Drug and alcohol misuse

Drug misuse or drug dependence is almost always indicative of psychological difficulties.

Disordered eating

In the case of disordered eating such as excessive dieting, uncontrolled binge eating, or induced vomiting after eating, professional treatment should be accessed as soon as possible.

Talk to the person you’re concerned about

  • Talk to your friend about your concerns and show your support in a non-judgmental way.
  • Let the person know you support them, that they are not alone, and that you have had difficulties too. Avoid simplifying the problem by looking through the lens of your own experience.
  • Encourage the person to see a health care professional and offer to come to the appointment with them. If they are uncomfortable or unable to communicate the problem, offer to do it with them.
  • Communicate that getting help is not weak. Many people will deny that they need help, believing that they should be able to cope on their own, but this is a false and harmful belief; true strength is admitting when you need help.

Connect with experienced students

Wellness Centre, Student Services
  • Irving K. Barber Learning Centre
    1961 East Mall  Room 183
    VancouverBC Canada V6T 1Z1

The Wellness Centre is staffed by trained student volunteers who have a passion for mental and physical health promotion.

Speakeasy, AMS
  • AMS Nest
    6133 University Blvd  Room 3121
    VancouverBC Canada V6T 1Z1

Speakeasy is staffed by trained student volunteers and offers peer support, information, and referrals to the UBC community.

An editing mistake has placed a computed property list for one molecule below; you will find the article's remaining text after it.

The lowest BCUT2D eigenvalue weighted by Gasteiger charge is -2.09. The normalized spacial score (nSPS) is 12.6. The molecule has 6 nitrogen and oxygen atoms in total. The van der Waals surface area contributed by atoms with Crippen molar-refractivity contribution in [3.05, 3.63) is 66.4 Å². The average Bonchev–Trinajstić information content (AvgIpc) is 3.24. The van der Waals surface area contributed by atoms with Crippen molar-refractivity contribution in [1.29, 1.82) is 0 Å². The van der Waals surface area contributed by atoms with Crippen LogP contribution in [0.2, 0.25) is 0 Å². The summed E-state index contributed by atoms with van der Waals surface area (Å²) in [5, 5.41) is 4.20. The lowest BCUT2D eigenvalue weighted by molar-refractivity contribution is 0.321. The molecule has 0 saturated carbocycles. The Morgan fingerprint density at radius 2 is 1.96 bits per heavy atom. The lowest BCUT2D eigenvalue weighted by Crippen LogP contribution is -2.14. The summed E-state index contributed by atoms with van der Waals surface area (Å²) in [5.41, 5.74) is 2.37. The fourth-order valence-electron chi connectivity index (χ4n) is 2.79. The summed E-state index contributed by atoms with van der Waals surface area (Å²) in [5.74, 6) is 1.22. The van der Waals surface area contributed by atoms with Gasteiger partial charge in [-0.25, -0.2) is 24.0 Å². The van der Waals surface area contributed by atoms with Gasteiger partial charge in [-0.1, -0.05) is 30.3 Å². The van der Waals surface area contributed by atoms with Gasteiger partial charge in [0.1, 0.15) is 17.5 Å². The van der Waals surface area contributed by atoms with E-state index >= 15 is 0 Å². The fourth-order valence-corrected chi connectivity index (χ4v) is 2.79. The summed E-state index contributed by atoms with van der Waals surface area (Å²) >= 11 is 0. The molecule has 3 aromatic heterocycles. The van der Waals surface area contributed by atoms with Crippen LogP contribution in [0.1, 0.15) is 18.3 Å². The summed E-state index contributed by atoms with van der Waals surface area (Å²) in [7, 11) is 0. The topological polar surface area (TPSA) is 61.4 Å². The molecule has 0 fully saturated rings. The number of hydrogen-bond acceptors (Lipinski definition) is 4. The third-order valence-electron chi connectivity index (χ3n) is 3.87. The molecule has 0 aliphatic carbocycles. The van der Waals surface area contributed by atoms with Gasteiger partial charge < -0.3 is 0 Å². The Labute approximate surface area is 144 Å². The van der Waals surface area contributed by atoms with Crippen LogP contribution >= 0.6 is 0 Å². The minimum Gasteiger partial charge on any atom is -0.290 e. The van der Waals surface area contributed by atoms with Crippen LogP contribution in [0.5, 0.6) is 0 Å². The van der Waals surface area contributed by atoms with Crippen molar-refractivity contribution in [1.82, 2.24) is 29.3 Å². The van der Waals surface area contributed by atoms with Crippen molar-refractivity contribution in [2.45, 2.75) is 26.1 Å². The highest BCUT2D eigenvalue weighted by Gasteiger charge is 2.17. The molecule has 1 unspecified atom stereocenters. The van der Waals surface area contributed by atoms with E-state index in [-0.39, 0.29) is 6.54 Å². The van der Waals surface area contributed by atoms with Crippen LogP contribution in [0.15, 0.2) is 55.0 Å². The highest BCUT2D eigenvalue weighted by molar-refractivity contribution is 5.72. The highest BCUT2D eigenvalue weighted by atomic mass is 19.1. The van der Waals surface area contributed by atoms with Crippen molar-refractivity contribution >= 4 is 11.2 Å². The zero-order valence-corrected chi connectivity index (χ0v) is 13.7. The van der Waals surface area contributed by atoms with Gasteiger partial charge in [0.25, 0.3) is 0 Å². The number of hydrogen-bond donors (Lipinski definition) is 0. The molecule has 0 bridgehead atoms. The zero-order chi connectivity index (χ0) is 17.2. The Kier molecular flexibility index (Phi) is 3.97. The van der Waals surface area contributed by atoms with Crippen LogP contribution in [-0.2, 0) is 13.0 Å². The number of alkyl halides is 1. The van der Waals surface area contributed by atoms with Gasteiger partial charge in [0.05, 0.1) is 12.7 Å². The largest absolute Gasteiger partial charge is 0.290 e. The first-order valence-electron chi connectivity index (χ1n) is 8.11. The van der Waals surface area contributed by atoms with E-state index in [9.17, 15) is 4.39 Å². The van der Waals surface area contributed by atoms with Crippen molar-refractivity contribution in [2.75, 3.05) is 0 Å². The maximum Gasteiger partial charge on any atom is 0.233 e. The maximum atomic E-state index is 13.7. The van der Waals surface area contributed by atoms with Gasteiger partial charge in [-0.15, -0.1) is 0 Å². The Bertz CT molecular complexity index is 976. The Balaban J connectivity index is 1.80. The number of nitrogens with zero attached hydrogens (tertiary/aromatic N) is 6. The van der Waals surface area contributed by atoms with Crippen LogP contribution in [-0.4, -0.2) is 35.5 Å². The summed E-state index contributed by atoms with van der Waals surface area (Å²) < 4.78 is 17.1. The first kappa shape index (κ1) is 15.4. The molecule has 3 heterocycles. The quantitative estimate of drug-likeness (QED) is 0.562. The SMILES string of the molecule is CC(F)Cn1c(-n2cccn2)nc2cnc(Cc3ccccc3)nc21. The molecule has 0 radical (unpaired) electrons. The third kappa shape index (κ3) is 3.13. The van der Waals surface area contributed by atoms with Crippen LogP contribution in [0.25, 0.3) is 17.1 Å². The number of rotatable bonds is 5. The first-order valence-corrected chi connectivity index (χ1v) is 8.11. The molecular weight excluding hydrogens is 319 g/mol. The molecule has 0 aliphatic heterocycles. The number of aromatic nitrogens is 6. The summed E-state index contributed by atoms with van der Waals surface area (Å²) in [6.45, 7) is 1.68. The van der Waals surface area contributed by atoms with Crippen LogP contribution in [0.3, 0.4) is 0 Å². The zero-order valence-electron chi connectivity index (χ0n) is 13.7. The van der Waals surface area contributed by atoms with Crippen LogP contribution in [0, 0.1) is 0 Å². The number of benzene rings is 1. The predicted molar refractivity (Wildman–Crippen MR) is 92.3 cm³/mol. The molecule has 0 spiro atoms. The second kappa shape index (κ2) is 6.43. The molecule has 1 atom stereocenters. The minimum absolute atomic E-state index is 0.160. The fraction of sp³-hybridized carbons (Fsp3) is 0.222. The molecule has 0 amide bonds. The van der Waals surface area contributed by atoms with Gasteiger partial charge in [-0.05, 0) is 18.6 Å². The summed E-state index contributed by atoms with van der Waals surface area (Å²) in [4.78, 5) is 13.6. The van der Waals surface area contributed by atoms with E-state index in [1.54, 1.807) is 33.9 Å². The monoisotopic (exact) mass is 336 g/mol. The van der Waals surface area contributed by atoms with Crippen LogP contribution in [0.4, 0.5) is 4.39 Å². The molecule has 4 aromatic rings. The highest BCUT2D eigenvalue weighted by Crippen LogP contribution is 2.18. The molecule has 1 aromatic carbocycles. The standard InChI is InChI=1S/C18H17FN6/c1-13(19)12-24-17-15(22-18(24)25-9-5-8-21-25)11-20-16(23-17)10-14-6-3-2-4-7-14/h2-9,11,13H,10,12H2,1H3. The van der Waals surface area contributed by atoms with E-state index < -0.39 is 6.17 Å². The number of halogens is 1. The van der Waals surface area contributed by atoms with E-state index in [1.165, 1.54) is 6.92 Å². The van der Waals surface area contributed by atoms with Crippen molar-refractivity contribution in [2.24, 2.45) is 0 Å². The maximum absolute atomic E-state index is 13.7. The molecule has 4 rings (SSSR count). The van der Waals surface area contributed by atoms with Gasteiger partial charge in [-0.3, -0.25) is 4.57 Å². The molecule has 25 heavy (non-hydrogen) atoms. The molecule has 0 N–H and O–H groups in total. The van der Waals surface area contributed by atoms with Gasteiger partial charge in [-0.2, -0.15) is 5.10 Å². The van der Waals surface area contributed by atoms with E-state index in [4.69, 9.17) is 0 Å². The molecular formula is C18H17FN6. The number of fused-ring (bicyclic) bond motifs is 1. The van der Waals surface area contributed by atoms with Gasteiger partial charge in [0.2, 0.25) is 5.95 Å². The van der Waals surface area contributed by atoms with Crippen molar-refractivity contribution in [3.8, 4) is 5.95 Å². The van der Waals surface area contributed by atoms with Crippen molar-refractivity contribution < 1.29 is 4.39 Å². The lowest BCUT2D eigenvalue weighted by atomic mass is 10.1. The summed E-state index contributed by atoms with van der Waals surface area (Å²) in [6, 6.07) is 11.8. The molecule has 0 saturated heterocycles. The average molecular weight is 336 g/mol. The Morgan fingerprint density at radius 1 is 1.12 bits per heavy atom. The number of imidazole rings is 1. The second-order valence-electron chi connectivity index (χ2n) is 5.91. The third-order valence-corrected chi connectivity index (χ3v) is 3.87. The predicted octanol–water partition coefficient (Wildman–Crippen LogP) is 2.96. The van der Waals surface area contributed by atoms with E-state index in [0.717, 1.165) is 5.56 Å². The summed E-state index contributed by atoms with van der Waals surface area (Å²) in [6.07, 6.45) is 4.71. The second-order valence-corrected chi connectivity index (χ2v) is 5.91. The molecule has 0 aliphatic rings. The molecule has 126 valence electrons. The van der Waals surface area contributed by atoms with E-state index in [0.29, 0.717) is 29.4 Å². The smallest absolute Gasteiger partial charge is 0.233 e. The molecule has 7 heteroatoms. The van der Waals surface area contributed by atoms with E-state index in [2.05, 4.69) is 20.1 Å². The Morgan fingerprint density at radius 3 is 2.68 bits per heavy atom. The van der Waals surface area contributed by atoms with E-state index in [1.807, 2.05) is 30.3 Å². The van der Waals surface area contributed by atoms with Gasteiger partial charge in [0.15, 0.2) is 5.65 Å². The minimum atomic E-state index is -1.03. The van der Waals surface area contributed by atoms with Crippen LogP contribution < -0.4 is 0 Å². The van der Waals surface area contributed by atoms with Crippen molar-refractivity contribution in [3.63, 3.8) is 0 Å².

Get support from UBC professionals

Counselling Services, Student Services
  • Brock Hall
    1874 East Mall  Room 1040
    VancouverBC Canada V6T 1Z1
  • First Nations House of Learning
    (Counselling for Aboriginal students)  1985 West Mall
    VancouverBC Canada V6T 1Z2

Counselling Services offers free and confidential counselling for UBC students wanting assistance with a wide range of mental health concerns.

Student Health Service, Vancouver Campus, Student Services
  • UBC Hospital
    2211 Wesbrook Mall  Room M334, Koerner Pavilion
    VancouverBC Canada V6T 1Z3

Student Health Service offers health care for registered UBC students year-round. Services are provided by family doctors and registered nurses.

Sexual Assault Support Centre, AMS
  • Student Union Building
    6138 Student Union Boulevard  Room 249M
    VancouverBC Canada V6T 1Z1

Provides survivors of sexual assault (female, male, and trans, as well as their friends, family members, and partners) with emotional, medical, and legal support.

Related resources

A Canadian resource providing accurate, credible, and up-to-date information and education on sexual health.


Information and resources about sexual assault and consent